Workflow Variable Attributes Data in Database

Hello All,
I am trying to determine if active workflow variable data is stored either in xml or in the database while a workflow is being processed in IIQ. For example, if we have a long running workflow, is it possible for us to review the variable data in the workflow without having to use a logger. In other workflow products, we can review the payload to determine issues etc… We can track the workflow, stages and results but have not found a way to track the variables without logging.

Thanks in advance if anyone has tried this.


Hi Tim -

Active running workflows are represented in XML format as WorkflowCase objects which can be viewed via the debug pages.

These objects are useful because not only does it give you current values for variables as the workflow progresses, but it also lets you know which workflow step is currently being processed, even if it’s a step within a nested workflow.

Just keep in mind that these objects do not persist after the workflow has completed. So in the case of a long running workflow you should be just fine, but if you’re troubleshooting a workflow that runs for just a few seconds, you can add a wait argument to a given workflow step to force it to persist temporarily.

Here’s some general (albeit old) workflow documentation that may be of additional help - LINK

Happy hunting!


Thank you for the quick response. I have a wait statement for 10 minutes in one of my test workflows; however, I am not seeing the workflow case when looking under debug. The workflow is launched from the rest API using postman and does complete successfully. I will review the documentation that you sent as well for other clues.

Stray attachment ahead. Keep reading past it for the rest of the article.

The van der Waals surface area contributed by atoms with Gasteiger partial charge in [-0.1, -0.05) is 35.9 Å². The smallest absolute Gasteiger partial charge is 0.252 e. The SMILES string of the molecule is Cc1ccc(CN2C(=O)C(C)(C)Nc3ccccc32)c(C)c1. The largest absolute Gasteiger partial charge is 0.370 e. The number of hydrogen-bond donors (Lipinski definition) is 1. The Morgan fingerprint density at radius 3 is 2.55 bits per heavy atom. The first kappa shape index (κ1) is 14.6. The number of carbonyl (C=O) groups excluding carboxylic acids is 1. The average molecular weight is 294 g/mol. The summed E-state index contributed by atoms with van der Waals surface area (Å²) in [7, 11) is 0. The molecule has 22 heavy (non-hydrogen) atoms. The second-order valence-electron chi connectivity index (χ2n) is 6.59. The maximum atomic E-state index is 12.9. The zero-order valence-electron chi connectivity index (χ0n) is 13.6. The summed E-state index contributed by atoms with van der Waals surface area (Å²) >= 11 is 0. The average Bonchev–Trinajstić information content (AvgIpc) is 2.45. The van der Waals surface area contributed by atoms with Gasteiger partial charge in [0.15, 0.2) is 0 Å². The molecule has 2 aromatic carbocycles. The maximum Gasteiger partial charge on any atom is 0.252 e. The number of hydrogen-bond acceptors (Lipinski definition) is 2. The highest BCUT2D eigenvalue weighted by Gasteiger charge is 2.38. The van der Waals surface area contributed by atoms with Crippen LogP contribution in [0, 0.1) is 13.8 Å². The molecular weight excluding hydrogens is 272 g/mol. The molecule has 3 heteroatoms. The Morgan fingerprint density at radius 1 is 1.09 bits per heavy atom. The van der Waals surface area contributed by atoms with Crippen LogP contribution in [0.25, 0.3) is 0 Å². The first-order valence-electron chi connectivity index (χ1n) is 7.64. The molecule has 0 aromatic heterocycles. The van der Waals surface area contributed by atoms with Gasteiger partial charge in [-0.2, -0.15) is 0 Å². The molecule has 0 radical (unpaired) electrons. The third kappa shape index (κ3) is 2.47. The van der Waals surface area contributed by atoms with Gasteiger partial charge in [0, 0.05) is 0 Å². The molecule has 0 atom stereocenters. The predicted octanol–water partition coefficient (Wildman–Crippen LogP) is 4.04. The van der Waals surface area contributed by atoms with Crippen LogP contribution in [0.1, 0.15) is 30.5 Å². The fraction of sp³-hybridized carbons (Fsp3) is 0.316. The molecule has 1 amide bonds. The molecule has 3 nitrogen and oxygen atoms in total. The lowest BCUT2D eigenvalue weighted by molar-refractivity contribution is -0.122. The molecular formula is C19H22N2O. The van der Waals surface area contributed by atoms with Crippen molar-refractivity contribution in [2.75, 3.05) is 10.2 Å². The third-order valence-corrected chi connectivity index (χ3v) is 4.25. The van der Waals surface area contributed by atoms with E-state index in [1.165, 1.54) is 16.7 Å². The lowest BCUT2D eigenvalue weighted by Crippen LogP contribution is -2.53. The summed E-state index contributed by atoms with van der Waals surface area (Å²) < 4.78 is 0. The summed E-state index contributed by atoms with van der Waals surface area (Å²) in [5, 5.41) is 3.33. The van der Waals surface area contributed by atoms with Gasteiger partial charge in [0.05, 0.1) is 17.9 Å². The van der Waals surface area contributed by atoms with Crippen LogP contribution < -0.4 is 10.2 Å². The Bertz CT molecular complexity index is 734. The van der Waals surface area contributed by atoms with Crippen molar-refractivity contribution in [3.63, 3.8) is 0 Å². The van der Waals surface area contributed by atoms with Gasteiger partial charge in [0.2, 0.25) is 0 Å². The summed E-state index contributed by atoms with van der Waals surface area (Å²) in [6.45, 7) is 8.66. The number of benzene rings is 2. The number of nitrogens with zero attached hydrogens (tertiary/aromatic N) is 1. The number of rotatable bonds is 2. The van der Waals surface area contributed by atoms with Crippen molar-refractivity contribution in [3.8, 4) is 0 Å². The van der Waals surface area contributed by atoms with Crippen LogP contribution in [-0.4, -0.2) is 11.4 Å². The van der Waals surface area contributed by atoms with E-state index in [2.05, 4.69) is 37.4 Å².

Hmm. Even if the workflow is marked as transient, a WorkflowCase should still be generated by the wait step.

I’ve attached a sample workflow for you to try - I’ve tested and confirmed in my 8.1p2 environment that if you execute it from IIQ’s Rest API it generates a WorkflowCase. The workflow itself creates a custom object (serves as a log) to capture the name of the WorkflowCase object it creates, so you can reference it later and use it to search for the object while the wait step is running.

File - testWorkflow.txt (835 Bytes)

Give this a shot and let me know if you still don’t see a WorkflowCase object. If you do see one with this test, then we may need to take a closer look at the workflow itself to understand what exactly is preventing the creation of a WorkflowCase.

Thank you very much. I will give it a try and see what I can track. I am also on 8.1p3 and thought the workflow case would be present.

That worked. I see the workflow case and the variables that I sent into the flow. Not sure why I am not seeing the workflow case on my flow. My flow is a copy of the password intercept workflow for password provisioning downstream. I will create a clean workflow that does the same thing and see if that fixes the problem.

Thank you for all of your help/suggestions.


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